Reasons for Factoring
For many businesses, especially those in the medium and smaller range of concerns, there is a continuous drive to make savings where possible whilst maintaining utmost quality of the products and/or services that the business offers.
Sometimes, however, savings can come in unexpected forms. For example, businesses unfamiliar with factoring might assume that the process will cost them more money than they will gain – much like taking an emergency loan that results in repaying much, much more than the business borrowed.
Because of this, some businesses might consider hiring a credit controller to chase down clients and ensure that the inflow of cash stays healthy. Whilst this may seem like a cleaner, cheaper solution for the business, the sums do not add up this way.
For many businesses in today’s still somewhat shaky economic environment, quick access to funds is often a disheartening affair. Banks are reticent to lend, even to businesses that have good prospects and track records, in the fear that the economy will buck once more and their loaned money shall disappear.
Small and medium-sized businesses then find themselves in a torrid situation; with no cash to expand or introduce new products or services, their business stagnates, making them even more unattractive to investment. For many, factoring is the answer.
The ability to unlock capital bound up in invoices lets the business access much needed funding, without saddling themselves with debt or punishing repayment schedules. Below, we will look at the real costs of factoring and how they compare to those of a hired credit controller.
- Accessing funds from traditional lending streams is still tough for many SMEs
- SMEs then find themselves trapped at a certain size without being able to grow
- Factoring helps SMEs access funds generated from their own business, without punishing and restrictive bank loan repayments
In factoring, there are two main costs that business should be aware of – fees and interest.
Interest charges generally fall between the range of 1.5% to 3% over base rate. The level of interest usually depends on the size of the business, the value and quality of its invoices and a couple of other factors.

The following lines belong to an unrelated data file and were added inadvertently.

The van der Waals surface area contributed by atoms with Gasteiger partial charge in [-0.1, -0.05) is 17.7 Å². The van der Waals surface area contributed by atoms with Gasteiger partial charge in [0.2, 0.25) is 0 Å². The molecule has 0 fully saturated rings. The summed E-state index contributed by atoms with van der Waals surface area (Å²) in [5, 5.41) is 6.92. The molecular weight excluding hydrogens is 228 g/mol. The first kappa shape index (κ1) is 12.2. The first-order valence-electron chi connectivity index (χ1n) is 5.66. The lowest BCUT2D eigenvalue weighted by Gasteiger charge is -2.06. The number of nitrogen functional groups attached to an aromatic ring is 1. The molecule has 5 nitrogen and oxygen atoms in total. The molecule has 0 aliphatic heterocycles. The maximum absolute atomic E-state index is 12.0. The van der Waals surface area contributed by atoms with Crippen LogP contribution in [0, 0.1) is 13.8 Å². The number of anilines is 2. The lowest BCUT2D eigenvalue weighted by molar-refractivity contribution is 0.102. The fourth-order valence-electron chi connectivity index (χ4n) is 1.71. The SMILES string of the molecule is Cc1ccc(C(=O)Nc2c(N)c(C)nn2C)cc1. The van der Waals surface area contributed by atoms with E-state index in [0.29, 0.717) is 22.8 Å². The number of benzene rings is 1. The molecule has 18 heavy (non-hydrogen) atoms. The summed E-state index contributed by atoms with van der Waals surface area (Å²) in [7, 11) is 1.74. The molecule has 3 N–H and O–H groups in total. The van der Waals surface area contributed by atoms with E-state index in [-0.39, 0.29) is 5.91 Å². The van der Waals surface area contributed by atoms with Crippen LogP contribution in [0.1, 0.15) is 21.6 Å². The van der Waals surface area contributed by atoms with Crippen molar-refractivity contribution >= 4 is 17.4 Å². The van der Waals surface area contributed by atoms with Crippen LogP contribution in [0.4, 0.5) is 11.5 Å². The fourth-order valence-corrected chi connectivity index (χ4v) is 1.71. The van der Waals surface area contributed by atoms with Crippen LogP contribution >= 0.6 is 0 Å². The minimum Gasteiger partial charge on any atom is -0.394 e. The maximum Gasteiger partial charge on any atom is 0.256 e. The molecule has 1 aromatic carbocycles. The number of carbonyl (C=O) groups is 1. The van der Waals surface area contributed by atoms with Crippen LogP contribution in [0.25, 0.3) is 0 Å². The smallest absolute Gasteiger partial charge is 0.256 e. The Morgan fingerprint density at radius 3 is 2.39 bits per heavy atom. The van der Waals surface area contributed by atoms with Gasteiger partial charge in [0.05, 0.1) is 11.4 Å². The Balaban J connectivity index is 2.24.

The attendant fees of factoring can range from 0.5% to 2.5% of turnover. These are such as, in a factoring arrangement, the factor also takes on the role of a credit controller. This means that the factor is providing a dual service of lender and sales ledger administration in one service. Again, the level of fee will depend on the size of the borrowing business, the value of invoices to collect and, in many cases, the ongoing history between factor and business – those business that enter long-term relationships with a factor will likely see lower fees.
If a business enters in a non-recourse agreement with the factor – meaning the factor bears responsibility for bad debts – there are additional fees that usually range from 0.5% to 1.0% of turnover. The level of fee will depend on how risky said debts are.
- Factoring interest fees fall between 1.5% to 3.0%, depending on the size and value of the business’s receivables
- Fees range between 0.5% to 2.5%, reflecting the dual role of lender and credit controller the factor takes on
- A non-recourse agreement – protecting the business from bad debts – might incur fees of 0.5% to 1.0% of turnover
- A good factoring company can usually reduce the accounts receivable period to a shorter amount of time
Hiring a Credit Controller
As an alternative to factoring, some businesses might hire a credit controller to manage their receivables.
The first point to consider is that collection of receivables is going to take longer with a credit controller that it would with factoring. This is partly because a credit controller receives their fee no matter what; therefore, there is less of a driving incentive to collect receivables as quickly as possible.
The major difference between factoring and hiring a credit controller comes in the form of the cash outlay or hiring the controller. Whereas a factor relies on successfully collecting receivables, a credit controller only relies on the fee paid by the business.
Hiring a credit controller will cost a business around £18,000 per annum, with a sales ledger clerk costing the business £13,000 or more. This represents a large annual outlay, but without the safety net and assurances that a factor can offer.
- Credit controllers often take longer to process and recover receivables
- A credit controller, with their base fee, has much less incentive to collect receivables as quickly as possible
The slower collection period and yearly outlay for a credit controller makes factoring, with its fluid fees and available protections against bad debts, offers more protection and return on money spent than a credit controller does can.